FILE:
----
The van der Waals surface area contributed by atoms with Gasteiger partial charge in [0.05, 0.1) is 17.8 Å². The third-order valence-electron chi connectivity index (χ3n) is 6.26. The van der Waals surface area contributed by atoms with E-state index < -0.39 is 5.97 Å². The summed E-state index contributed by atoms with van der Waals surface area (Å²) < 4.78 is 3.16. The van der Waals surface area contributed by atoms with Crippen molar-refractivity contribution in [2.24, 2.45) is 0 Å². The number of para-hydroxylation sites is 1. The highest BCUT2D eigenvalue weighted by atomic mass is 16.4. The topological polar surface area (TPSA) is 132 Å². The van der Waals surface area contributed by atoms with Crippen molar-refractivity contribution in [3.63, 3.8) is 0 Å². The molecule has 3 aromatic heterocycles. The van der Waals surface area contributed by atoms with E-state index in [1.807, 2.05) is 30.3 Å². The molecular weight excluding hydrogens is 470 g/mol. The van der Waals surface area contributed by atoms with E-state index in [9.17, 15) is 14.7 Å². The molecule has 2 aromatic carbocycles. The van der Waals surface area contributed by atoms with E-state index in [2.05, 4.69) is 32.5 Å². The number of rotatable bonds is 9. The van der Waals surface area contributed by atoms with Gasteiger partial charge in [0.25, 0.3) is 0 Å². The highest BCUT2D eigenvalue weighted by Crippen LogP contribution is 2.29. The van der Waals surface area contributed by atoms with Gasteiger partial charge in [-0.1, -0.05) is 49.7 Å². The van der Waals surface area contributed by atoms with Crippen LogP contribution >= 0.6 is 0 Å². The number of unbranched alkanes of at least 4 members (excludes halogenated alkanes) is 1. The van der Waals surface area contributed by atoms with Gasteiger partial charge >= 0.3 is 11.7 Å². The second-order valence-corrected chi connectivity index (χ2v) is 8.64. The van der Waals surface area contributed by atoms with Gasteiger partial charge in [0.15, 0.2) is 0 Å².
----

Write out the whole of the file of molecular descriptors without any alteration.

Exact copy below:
The van der Waals surface area contributed by atoms with Gasteiger partial charge in [0.05, 0.1) is 17.8 Å². The third-order valence-electron chi connectivity index (χ3n) is 6.26. The van der Waals surface area contributed by atoms with E-state index < -0.39 is 5.97 Å². The summed E-state index contributed by atoms with van der Waals surface area (Å²) < 4.78 is 3.16. The van der Waals surface area contributed by atoms with Crippen molar-refractivity contribution in [2.24, 2.45) is 0 Å². The number of para-hydroxylation sites is 1. The highest BCUT2D eigenvalue weighted by atomic mass is 16.4. The topological polar surface area (TPSA) is 132 Å². The van der Waals surface area contributed by atoms with Crippen molar-refractivity contribution in [3.63, 3.8) is 0 Å². The molecule has 3 aromatic heterocycles. The van der Waals surface area contributed by atoms with E-state index in [1.807, 2.05) is 30.3 Å². The molecular weight excluding hydrogens is 470 g/mol. The van der Waals surface area contributed by atoms with E-state index in [9.17, 15) is 14.7 Å². The molecule has 2 aromatic carbocycles. The van der Waals surface area contributed by atoms with E-state index in [2.05, 4.69) is 32.5 Å². The number of rotatable bonds is 9. The van der Waals surface area contributed by atoms with Gasteiger partial charge in [0.25, 0.3) is 0 Å². The highest BCUT2D eigenvalue weighted by Crippen LogP contribution is 2.29. The van der Waals surface area contributed by atoms with Gasteiger partial charge in [-0.1, -0.05) is 49.7 Å². The van der Waals surface area contributed by atoms with Crippen LogP contribution >= 0.6 is 0 Å². The number of unbranched alkanes of at least 4 members (excludes halogenated alkanes) is 1. The van der Waals surface area contributed by atoms with Gasteiger partial charge >= 0.3 is 11.7 Å². The second-order valence-corrected chi connectivity index (χ2v) is 8.64. The van der Waals surface area contributed by atoms with Gasteiger partial charge in [0.15, 0.2) is 0 Å².